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Media Coverage
Bishop Pushes For Lobbying Ordinance
December 6, 1996



Friday, December 6, 1996
Section: news
Page: A11

Some of California's largest cities and counties have forced lobbyists to reveal their activities to the public, and now Supervisor Gayle Bishop hopes Contra Costa County will do the same.

She's proposing that county leaders adopt a law that would require lobbyists to register publicly and reveal who is paying them for what purpose.

"There's no question, on the part of the public, there is a definite lack of confidence in the way the county does business," she said. "People do not feel a part of the process. Anyone who believes in open government and better government would support this ordinance. I think it will make a lot of people much more comfortable."

The law would not prohibit lobbying.

Instead, lobbyists would have to report every three months what policies they are trying to influence, who their clients are and how much they are being paid.

Neighborhood associations and public officials would be exempt from the regulations.

Anybody violating the law would be subject to civil fines of up to $1,000 per violation.

Supervisors will discuss the matter at their meeting Tuesday. It is scheduled to be considered at noon or later.

Lobbying laws have been in place for several years in San Francisco, Orange County, San Diego and Los Angeles.

Bishop is modeling her proposal on a Richmond draft law.

In Richmond, city leaders narrowly voted in favor of the proposal last month, but still must cast a second vote before the plan becomes law.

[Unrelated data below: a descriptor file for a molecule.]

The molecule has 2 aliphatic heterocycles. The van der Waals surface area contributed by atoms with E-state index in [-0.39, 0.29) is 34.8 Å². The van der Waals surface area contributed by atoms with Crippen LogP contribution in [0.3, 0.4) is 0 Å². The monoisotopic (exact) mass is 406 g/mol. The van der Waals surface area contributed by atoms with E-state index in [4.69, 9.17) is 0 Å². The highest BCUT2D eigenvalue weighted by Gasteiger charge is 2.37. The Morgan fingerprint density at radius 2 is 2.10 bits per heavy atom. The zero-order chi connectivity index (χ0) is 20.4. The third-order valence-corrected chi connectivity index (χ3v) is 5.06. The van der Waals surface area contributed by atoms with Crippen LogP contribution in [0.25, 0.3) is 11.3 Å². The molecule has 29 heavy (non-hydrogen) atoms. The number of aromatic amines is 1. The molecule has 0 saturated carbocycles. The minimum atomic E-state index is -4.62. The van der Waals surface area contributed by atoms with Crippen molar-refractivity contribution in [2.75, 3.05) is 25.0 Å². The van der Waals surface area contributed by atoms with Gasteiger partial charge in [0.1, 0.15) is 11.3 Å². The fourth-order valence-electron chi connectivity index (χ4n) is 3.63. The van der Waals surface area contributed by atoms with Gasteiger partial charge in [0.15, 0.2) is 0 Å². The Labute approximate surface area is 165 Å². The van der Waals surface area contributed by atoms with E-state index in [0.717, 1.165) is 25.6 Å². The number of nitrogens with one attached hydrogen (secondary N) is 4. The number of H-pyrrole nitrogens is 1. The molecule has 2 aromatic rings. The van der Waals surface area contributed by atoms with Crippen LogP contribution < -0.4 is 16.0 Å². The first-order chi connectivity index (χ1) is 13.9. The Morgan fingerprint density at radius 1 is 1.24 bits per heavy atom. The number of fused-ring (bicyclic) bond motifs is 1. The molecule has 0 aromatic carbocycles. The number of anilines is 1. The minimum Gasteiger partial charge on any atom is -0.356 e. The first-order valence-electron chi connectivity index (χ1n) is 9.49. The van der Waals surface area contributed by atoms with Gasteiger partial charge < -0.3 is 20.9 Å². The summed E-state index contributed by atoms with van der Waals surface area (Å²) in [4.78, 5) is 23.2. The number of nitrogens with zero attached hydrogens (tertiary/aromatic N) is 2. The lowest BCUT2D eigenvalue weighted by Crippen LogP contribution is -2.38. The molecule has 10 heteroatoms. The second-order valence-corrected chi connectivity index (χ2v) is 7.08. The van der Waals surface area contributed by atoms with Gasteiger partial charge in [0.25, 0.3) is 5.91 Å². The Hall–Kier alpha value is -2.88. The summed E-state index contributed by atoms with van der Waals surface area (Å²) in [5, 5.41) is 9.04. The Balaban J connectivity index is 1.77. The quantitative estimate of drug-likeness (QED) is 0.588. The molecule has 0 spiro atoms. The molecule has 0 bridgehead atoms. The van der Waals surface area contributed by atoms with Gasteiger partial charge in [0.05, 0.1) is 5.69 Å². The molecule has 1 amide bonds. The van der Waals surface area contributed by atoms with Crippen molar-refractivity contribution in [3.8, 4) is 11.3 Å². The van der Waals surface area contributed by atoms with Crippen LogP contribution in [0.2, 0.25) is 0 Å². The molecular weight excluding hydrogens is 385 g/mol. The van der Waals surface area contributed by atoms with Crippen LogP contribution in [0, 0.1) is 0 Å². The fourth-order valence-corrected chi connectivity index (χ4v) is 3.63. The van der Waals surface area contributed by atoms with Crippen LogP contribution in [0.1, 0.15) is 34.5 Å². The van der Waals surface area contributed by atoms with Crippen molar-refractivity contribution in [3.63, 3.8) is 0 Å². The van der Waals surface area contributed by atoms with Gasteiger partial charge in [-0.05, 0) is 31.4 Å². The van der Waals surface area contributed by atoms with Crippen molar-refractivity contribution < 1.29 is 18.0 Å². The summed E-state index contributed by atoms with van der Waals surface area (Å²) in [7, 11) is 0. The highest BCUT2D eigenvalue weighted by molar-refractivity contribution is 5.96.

Many business leaders are pressuring politicians to ditch the plan, saying it would create burdensome regulations. In response, Councilman Tom Butt, who is championing the idea, has agreed to loosen the law's threshold so fewer lobbyists would be affected.

Both the Richmond and Contra Costa laws would only cover lobbyists who contact government officials at least 10 times in a two-month period or receive at least $1,000 in any month or $3,000 in any year to lobby.

Among those a county law would affect is a top Bishop nemesis, former Supervisor Tom Powers, who has quietly lobbied the board for unions, developers and a garbage firm since leaving office in early 1995.

However, Powers' wife, Richmond City Councilwoman Donna Powers, has been a strong advocate of the Richmond lobbying regulations.

Tom Powers said Thursday he wouldn't oppose a county law.

"I think that's a policy question for (county supervisors), not for me," he said. "One way or another, if they want to do that, that's fine with me."

Tom Stewart of Inform Public Relations, who lobbies for several industrial firms, said he's concerned that any law county leaders pass set a level playing field, so that environmentalists, as well as business interests, reveal their lobbying activities.